Published online by Cambridge University Press: 14 October 2009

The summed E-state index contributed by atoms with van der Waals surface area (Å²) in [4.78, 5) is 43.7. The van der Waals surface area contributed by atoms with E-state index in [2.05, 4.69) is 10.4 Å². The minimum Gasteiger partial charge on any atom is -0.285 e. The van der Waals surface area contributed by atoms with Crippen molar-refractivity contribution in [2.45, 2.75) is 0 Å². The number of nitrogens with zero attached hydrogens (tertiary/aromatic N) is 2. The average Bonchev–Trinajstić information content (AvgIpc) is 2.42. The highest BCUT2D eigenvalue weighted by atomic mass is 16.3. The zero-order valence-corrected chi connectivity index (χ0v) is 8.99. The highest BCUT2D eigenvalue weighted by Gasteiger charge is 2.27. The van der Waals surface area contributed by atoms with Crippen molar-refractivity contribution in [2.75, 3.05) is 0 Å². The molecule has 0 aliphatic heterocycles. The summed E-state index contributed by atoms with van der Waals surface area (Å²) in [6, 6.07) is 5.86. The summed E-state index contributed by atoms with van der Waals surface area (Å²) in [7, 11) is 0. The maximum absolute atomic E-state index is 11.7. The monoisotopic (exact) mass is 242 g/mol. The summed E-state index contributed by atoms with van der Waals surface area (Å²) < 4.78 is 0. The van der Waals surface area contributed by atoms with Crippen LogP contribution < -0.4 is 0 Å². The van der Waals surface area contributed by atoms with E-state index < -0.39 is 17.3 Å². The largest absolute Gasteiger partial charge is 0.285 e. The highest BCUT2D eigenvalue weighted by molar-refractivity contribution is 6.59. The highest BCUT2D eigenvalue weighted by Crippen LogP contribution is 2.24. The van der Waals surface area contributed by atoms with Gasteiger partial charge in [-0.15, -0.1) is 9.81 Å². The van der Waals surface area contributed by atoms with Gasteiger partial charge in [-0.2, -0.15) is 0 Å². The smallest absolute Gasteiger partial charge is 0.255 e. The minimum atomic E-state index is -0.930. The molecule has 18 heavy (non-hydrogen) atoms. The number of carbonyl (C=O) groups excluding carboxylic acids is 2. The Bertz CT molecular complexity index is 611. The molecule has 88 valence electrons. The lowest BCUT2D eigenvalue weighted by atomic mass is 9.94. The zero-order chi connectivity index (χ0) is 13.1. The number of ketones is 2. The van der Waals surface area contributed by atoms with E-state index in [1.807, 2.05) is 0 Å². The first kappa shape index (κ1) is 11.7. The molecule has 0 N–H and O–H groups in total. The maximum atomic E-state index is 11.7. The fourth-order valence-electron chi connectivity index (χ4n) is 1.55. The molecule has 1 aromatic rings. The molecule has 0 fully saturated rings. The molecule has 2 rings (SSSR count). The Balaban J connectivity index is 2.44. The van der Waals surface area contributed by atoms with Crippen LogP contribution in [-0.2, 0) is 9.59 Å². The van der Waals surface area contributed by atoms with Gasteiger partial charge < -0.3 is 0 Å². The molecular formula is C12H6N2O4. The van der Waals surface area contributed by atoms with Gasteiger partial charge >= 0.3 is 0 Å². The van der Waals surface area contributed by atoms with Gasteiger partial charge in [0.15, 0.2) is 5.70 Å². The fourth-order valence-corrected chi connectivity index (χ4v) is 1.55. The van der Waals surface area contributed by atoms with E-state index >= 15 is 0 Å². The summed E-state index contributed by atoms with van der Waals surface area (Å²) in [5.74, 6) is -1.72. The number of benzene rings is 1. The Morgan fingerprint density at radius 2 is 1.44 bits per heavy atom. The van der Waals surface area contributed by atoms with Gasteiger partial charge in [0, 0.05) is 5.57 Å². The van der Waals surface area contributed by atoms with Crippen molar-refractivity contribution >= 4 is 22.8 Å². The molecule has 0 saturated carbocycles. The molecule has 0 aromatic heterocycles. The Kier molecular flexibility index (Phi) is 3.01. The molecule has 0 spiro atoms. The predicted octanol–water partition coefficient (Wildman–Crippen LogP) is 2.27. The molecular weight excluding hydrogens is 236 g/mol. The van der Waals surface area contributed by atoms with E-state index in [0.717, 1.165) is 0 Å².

When, in February 1781, William Hamilton discovered evidence of the practice of a phallic cult in the church of Saints Cosmas and Damian in the city of Isernia, he had no doubt that this would revolutionise the history of religion in its relation to archaeology and popular traditions. Ever since Luther, Protestant theologians had been in the habit of asserting that the corruption of the Catholic church had turned Christans away from the Gospel and that the ‘Whore of Babylon’ harboured every possible pagan excess. They were not, however, concerned to establish direct historical links between the church of Rome and paganism, only to demonstrate that by moving away from the Gospel message, the church was betraying Christian docrine. The aim of Hamilton, and of his correspondents and friends, was quite different. These antiquarians, collectors and patrons, members of respectable London society, were involved in an enterprise of a philosophical rather than a theological nature. Unlike their seventeenth–century forebears, they were not antiquarians interested purely in the acquisition, description and classification of curiosities. Their enthusiasm encompassed both antiquities and popular customs, for it arose from a desire to understand the man behind the object. They were thus in a real sense Enlightenment figures, though a number of their contemporaries (some of them very eminent) were convinced that the study of antiquity bore no relation whatever to true philosophical inquiry.